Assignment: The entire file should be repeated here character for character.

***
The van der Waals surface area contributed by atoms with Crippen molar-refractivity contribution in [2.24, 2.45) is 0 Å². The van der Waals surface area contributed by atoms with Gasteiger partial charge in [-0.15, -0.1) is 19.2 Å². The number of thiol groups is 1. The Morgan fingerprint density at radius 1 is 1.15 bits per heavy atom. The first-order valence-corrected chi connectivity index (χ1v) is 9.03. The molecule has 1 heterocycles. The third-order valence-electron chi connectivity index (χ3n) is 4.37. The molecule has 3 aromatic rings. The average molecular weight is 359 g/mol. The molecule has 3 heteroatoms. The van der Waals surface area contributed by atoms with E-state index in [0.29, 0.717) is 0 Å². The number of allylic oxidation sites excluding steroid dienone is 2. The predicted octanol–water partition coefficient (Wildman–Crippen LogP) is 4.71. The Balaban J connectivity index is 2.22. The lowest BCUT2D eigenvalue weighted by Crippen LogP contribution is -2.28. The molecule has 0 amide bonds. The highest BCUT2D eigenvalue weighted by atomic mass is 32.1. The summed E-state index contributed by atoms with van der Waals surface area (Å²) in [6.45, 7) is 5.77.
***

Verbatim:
The van der Waals surface area contributed by atoms with Crippen molar-refractivity contribution in [2.24, 2.45) is 0 Å². The van der Waals surface area contributed by atoms with Gasteiger partial charge in [-0.15, -0.1) is 19.2 Å². The number of thiol groups is 1. The Morgan fingerprint density at radius 1 is 1.15 bits per heavy atom. The first-order valence-corrected chi connectivity index (χ1v) is 9.03. The molecule has 1 heterocycles. The third-order valence-electron chi connectivity index (χ3n) is 4.37. The molecule has 3 aromatic rings. The average molecular weight is 359 g/mol. The molecule has 3 heteroatoms. The van der Waals surface area contributed by atoms with E-state index in [0.29, 0.717) is 0 Å². The number of allylic oxidation sites excluding steroid dienone is 2. The predicted octanol–water partition coefficient (Wildman–Crippen LogP) is 4.71. The Balaban J connectivity index is 2.22. The lowest BCUT2D eigenvalue weighted by Crippen LogP contribution is -2.28. The molecule has 0 amide bonds. The highest BCUT2D eigenvalue weighted by atomic mass is 32.1. The summed E-state index contributed by atoms with van der Waals surface area (Å²) in [6.45, 7) is 5.77.